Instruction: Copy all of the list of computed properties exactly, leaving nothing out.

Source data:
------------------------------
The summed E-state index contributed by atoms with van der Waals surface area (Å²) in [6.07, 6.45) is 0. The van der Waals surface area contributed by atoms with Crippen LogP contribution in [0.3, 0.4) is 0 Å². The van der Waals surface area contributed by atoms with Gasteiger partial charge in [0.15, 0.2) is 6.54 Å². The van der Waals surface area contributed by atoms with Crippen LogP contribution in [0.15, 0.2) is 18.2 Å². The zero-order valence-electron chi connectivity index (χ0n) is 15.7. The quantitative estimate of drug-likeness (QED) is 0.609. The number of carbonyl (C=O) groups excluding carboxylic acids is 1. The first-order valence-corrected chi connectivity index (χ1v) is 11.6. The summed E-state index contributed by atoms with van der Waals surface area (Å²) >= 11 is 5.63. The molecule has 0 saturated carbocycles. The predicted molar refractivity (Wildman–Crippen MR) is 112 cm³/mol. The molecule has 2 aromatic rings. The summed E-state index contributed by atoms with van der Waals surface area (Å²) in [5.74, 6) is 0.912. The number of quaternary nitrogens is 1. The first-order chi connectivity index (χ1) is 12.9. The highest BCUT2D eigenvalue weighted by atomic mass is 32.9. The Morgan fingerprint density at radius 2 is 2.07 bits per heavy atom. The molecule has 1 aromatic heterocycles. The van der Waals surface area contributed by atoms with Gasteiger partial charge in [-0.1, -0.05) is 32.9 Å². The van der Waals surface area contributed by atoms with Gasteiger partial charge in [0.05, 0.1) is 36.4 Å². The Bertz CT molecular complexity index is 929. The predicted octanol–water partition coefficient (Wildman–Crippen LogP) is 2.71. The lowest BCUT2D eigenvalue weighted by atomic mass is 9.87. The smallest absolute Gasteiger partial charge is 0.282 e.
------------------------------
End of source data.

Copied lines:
The summed E-state index contributed by atoms with van der Waals surface area (Å²) in [6.07, 6.45) is 0. The van der Waals surface area contributed by atoms with Crippen LogP contribution in [0.3, 0.4) is 0 Å². The van der Waals surface area contributed by atoms with Gasteiger partial charge in [0.15, 0.2) is 6.54 Å². The van der Waals surface area contributed by atoms with Crippen LogP contribution in [0.15, 0.2) is 18.2 Å². The zero-order valence-electron chi connectivity index (χ0n) is 15.7. The quantitative estimate of drug-likeness (QED) is 0.609. The number of carbonyl (C=O) groups excluding carboxylic acids is 1. The first-order valence-corrected chi connectivity index (χ1v) is 11.6. The summed E-state index contributed by atoms with van der Waals surface area (Å²) >= 11 is 5.63. The molecule has 0 saturated carbocycles. The predicted molar refractivity (Wildman–Crippen MR) is 112 cm³/mol. The molecule has 2 aromatic rings. The summed E-state index contributed by atoms with van der Waals surface area (Å²) in [5.74, 6) is 0.912. The number of quaternary nitrogens is 1. The first-order chi connectivity index (χ1) is 12.9. The highest BCUT2D eigenvalue weighted by atomic mass is 32.9. The Morgan fingerprint density at radius 2 is 2.07 bits per heavy atom. The molecule has 1 aromatic heterocycles. The van der Waals surface area contributed by atoms with Gasteiger partial charge in [-0.1, -0.05) is 32.9 Å². The van der Waals surface area contributed by atoms with Gasteiger partial charge in [0.05, 0.1) is 36.4 Å². The Bertz CT molecular complexity index is 929. The predicted octanol–water partition coefficient (Wildman–Crippen LogP) is 2.71. The lowest BCUT2D eigenvalue weighted by atomic mass is 9.87. The smallest absolute Gasteiger partial charge is 0.282 e.